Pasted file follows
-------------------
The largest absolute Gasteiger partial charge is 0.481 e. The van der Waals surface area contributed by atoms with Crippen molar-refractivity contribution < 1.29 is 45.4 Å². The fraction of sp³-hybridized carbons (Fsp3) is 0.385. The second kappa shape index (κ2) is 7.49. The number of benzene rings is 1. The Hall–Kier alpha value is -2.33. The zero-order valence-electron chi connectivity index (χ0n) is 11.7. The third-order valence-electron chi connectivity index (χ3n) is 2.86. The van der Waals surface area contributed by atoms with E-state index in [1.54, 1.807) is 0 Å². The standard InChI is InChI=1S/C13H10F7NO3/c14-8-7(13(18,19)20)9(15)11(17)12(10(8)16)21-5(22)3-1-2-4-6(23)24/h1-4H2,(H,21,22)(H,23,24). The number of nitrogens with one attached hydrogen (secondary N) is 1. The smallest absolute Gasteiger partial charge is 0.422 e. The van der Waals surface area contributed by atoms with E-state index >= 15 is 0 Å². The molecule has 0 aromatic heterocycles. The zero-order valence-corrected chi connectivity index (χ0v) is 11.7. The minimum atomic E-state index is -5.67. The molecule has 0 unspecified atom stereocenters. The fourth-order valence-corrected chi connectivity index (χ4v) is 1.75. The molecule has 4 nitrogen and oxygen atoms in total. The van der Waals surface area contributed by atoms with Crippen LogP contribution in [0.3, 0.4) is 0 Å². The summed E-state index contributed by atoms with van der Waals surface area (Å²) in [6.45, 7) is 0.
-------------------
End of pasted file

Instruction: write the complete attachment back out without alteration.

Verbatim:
The largest absolute Gasteiger partial charge is 0.481 e. The van der Waals surface area contributed by atoms with Crippen molar-refractivity contribution < 1.29 is 45.4 Å². The fraction of sp³-hybridized carbons (Fsp3) is 0.385. The second kappa shape index (κ2) is 7.49. The number of benzene rings is 1. The Hall–Kier alpha value is -2.33. The zero-order valence-electron chi connectivity index (χ0n) is 11.7. The third-order valence-electron chi connectivity index (χ3n) is 2.86. The van der Waals surface area contributed by atoms with E-state index in [1.54, 1.807) is 0 Å². The standard InChI is InChI=1S/C13H10F7NO3/c14-8-7(13(18,19)20)9(15)11(17)12(10(8)16)21-5(22)3-1-2-4-6(23)24/h1-4H2,(H,21,22)(H,23,24). The number of nitrogens with one attached hydrogen (secondary N) is 1. The smallest absolute Gasteiger partial charge is 0.422 e. The van der Waals surface area contributed by atoms with E-state index >= 15 is 0 Å². The molecule has 0 aromatic heterocycles. The zero-order valence-corrected chi connectivity index (χ0v) is 11.7. The minimum atomic E-state index is -5.67. The molecule has 0 unspecified atom stereocenters. The fourth-order valence-corrected chi connectivity index (χ4v) is 1.75. The molecule has 4 nitrogen and oxygen atoms in total. The van der Waals surface area contributed by atoms with Crippen LogP contribution in [0.3, 0.4) is 0 Å². The summed E-state index contributed by atoms with van der Waals surface area (Å²) in [6.45, 7) is 0.